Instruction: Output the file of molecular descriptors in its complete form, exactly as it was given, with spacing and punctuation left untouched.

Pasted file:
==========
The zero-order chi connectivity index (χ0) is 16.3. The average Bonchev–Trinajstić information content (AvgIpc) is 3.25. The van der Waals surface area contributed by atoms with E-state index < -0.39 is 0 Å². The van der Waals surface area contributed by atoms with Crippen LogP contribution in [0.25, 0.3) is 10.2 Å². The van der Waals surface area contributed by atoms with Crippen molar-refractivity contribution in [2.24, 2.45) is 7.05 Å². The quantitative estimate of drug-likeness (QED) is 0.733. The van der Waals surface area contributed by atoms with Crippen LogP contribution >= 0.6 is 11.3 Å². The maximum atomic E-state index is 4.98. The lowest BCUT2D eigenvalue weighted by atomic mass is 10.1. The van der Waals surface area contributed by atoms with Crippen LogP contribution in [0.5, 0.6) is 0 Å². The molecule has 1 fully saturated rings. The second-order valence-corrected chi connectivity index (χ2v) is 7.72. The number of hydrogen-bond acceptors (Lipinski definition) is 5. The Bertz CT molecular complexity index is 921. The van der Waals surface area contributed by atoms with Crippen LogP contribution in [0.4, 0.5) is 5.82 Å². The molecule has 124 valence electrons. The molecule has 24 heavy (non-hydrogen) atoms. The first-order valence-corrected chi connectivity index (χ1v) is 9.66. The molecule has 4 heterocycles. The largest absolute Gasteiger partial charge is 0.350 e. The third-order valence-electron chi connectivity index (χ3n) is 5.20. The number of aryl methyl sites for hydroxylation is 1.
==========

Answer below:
The zero-order chi connectivity index (χ0) is 16.3. The average Bonchev–Trinajstić information content (AvgIpc) is 3.25. The van der Waals surface area contributed by atoms with E-state index < -0.39 is 0 Å². The van der Waals surface area contributed by atoms with Crippen LogP contribution in [0.25, 0.3) is 10.2 Å². The van der Waals surface area contributed by atoms with Crippen molar-refractivity contribution in [2.24, 2.45) is 7.05 Å². The quantitative estimate of drug-likeness (QED) is 0.733. The van der Waals surface area contributed by atoms with Crippen LogP contribution >= 0.6 is 11.3 Å². The maximum atomic E-state index is 4.98. The lowest BCUT2D eigenvalue weighted by atomic mass is 10.1. The van der Waals surface area contributed by atoms with Crippen LogP contribution in [0.5, 0.6) is 0 Å². The molecule has 1 fully saturated rings. The second-order valence-corrected chi connectivity index (χ2v) is 7.72. The number of hydrogen-bond acceptors (Lipinski definition) is 5. The Bertz CT molecular complexity index is 921. The van der Waals surface area contributed by atoms with Crippen LogP contribution in [0.4, 0.5) is 5.82 Å². The molecule has 124 valence electrons. The molecule has 24 heavy (non-hydrogen) atoms. The first-order valence-corrected chi connectivity index (χ1v) is 9.66. The molecule has 4 heterocycles. The largest absolute Gasteiger partial charge is 0.350 e. The third-order valence-electron chi connectivity index (χ3n) is 5.20. The number of aryl methyl sites for hydroxylation is 1.